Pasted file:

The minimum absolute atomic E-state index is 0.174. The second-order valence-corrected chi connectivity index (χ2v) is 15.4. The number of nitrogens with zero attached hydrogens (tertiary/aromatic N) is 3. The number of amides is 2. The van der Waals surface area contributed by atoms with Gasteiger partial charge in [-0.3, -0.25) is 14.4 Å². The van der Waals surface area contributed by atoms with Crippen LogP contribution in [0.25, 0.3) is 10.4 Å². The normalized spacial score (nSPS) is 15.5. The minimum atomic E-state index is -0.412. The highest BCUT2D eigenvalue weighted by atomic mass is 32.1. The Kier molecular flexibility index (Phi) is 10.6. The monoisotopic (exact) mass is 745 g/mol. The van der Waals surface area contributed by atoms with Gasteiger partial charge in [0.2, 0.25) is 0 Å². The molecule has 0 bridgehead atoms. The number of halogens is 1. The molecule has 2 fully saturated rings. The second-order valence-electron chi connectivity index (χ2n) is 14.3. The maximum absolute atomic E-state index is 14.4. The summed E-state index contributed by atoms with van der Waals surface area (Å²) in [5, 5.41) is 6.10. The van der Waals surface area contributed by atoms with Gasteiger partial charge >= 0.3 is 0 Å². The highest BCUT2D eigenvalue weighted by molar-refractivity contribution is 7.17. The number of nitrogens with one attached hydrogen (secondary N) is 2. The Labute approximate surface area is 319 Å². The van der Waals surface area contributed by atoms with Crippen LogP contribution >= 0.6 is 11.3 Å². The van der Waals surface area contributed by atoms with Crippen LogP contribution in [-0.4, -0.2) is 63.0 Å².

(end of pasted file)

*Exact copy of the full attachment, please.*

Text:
The minimum absolute atomic E-state index is 0.174. The second-order valence-corrected chi connectivity index (χ2v) is 15.4. The number of nitrogens with zero attached hydrogens (tertiary/aromatic N) is 3. The number of amides is 2. The van der Waals surface area contributed by atoms with Gasteiger partial charge in [-0.3, -0.25) is 14.4 Å². The van der Waals surface area contributed by atoms with Crippen LogP contribution in [0.25, 0.3) is 10.4 Å². The normalized spacial score (nSPS) is 15.5. The minimum atomic E-state index is -0.412. The highest BCUT2D eigenvalue weighted by atomic mass is 32.1. The Kier molecular flexibility index (Phi) is 10.6. The monoisotopic (exact) mass is 745 g/mol. The van der Waals surface area contributed by atoms with Gasteiger partial charge in [0.2, 0.25) is 0 Å². The molecule has 0 bridgehead atoms. The number of halogens is 1. The molecule has 2 fully saturated rings. The second-order valence-electron chi connectivity index (χ2n) is 14.3. The maximum absolute atomic E-state index is 14.4. The summed E-state index contributed by atoms with van der Waals surface area (Å²) in [5, 5.41) is 6.10. The van der Waals surface area contributed by atoms with Gasteiger partial charge >= 0.3 is 0 Å². The highest BCUT2D eigenvalue weighted by molar-refractivity contribution is 7.17. The number of nitrogens with one attached hydrogen (secondary N) is 2. The Labute approximate surface area is 319 Å². The van der Waals surface area contributed by atoms with Crippen LogP contribution >= 0.6 is 11.3 Å². The van der Waals surface area contributed by atoms with Crippen LogP contribution in [-0.4, -0.2) is 63.0 Å².